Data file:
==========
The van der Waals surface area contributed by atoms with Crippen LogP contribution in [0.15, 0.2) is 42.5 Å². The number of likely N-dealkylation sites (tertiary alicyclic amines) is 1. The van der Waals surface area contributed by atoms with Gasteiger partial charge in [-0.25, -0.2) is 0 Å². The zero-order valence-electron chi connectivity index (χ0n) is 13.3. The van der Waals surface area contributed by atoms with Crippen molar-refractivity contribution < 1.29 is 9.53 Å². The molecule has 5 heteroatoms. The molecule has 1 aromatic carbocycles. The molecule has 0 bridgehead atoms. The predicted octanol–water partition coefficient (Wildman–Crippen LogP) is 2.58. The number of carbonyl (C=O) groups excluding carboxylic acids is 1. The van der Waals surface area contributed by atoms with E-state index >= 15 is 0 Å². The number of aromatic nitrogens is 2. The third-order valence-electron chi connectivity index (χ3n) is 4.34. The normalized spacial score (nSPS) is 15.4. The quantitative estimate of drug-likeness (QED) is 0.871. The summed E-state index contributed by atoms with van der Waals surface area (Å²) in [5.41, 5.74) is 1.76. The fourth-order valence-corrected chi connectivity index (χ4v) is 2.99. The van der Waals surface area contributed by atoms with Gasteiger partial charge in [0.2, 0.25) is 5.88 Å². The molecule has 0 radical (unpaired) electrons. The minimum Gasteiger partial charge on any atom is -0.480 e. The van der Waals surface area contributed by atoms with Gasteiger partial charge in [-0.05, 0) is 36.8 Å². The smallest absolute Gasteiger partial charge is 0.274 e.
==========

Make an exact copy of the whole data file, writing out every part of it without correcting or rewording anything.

The van der Waals surface area contributed by atoms with Crippen LogP contribution in [0.15, 0.2) is 42.5 Å². The number of likely N-dealkylation sites (tertiary alicyclic amines) is 1. The van der Waals surface area contributed by atoms with Gasteiger partial charge in [-0.25, -0.2) is 0 Å². The zero-order valence-electron chi connectivity index (χ0n) is 13.3. The van der Waals surface area contributed by atoms with Crippen molar-refractivity contribution < 1.29 is 9.53 Å². The molecule has 5 heteroatoms. The molecule has 1 aromatic carbocycles. The molecule has 0 bridgehead atoms. The predicted octanol–water partition coefficient (Wildman–Crippen LogP) is 2.58. The number of carbonyl (C=O) groups excluding carboxylic acids is 1. The van der Waals surface area contributed by atoms with E-state index >= 15 is 0 Å². The number of aromatic nitrogens is 2. The third-order valence-electron chi connectivity index (χ3n) is 4.34. The normalized spacial score (nSPS) is 15.4. The quantitative estimate of drug-likeness (QED) is 0.871. The summed E-state index contributed by atoms with van der Waals surface area (Å²) in [5.41, 5.74) is 1.76. The fourth-order valence-corrected chi connectivity index (χ4v) is 2.99. The van der Waals surface area contributed by atoms with Gasteiger partial charge in [0.2, 0.25) is 5.88 Å². The molecule has 0 radical (unpaired) electrons. The minimum Gasteiger partial charge on any atom is -0.480 e. The van der Waals surface area contributed by atoms with Gasteiger partial charge in [-0.05, 0) is 36.8 Å². The smallest absolute Gasteiger partial charge is 0.274 e.